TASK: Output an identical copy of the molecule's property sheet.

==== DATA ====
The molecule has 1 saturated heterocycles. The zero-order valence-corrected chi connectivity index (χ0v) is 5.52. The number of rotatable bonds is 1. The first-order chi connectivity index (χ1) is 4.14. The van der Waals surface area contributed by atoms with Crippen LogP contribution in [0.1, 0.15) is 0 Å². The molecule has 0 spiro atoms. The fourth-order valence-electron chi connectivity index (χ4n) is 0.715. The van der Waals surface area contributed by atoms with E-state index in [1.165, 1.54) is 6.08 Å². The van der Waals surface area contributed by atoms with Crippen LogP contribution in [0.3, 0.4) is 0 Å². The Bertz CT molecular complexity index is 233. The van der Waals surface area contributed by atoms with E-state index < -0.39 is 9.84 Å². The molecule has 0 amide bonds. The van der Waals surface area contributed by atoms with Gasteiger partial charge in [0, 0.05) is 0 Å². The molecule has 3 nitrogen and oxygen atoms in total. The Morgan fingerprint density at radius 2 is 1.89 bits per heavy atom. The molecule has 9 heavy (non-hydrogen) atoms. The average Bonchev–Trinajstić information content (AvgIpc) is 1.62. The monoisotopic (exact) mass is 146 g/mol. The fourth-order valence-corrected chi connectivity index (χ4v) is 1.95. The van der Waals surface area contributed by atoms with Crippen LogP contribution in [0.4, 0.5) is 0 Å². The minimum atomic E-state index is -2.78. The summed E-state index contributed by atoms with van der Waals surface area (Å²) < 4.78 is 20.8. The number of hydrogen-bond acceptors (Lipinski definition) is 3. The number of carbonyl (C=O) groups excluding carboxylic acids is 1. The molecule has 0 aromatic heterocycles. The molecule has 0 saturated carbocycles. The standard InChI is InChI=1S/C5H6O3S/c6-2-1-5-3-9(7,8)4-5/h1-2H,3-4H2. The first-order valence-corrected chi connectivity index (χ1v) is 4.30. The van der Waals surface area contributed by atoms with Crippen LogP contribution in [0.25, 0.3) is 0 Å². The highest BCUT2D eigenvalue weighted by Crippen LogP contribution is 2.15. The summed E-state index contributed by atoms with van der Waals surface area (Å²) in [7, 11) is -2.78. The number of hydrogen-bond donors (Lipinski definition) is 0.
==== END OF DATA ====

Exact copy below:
The molecule has 1 saturated heterocycles. The zero-order valence-corrected chi connectivity index (χ0v) is 5.52. The number of rotatable bonds is 1. The first-order chi connectivity index (χ1) is 4.14. The van der Waals surface area contributed by atoms with Crippen LogP contribution in [0.1, 0.15) is 0 Å². The molecule has 0 spiro atoms. The fourth-order valence-electron chi connectivity index (χ4n) is 0.715. The van der Waals surface area contributed by atoms with E-state index in [1.165, 1.54) is 6.08 Å². The van der Waals surface area contributed by atoms with Crippen LogP contribution in [0.3, 0.4) is 0 Å². The Bertz CT molecular complexity index is 233. The van der Waals surface area contributed by atoms with E-state index < -0.39 is 9.84 Å². The molecule has 0 amide bonds. The van der Waals surface area contributed by atoms with Gasteiger partial charge in [0, 0.05) is 0 Å². The molecule has 3 nitrogen and oxygen atoms in total. The Morgan fingerprint density at radius 2 is 1.89 bits per heavy atom. The molecule has 9 heavy (non-hydrogen) atoms. The average Bonchev–Trinajstić information content (AvgIpc) is 1.62. The monoisotopic (exact) mass is 146 g/mol. The fourth-order valence-corrected chi connectivity index (χ4v) is 1.95. The van der Waals surface area contributed by atoms with Crippen LogP contribution in [0.4, 0.5) is 0 Å². The minimum atomic E-state index is -2.78. The summed E-state index contributed by atoms with van der Waals surface area (Å²) < 4.78 is 20.8. The number of hydrogen-bond acceptors (Lipinski definition) is 3. The number of carbonyl (C=O) groups excluding carboxylic acids is 1. The molecule has 0 aromatic heterocycles. The molecule has 0 saturated carbocycles. The standard InChI is InChI=1S/C5H6O3S/c6-2-1-5-3-9(7,8)4-5/h1-2H,3-4H2. The first-order valence-corrected chi connectivity index (χ1v) is 4.30. The van der Waals surface area contributed by atoms with Crippen LogP contribution in [0.25, 0.3) is 0 Å². The highest BCUT2D eigenvalue weighted by Crippen LogP contribution is 2.15. The summed E-state index contributed by atoms with van der Waals surface area (Å²) in [7, 11) is -2.78. The number of hydrogen-bond donors (Lipinski definition) is 0.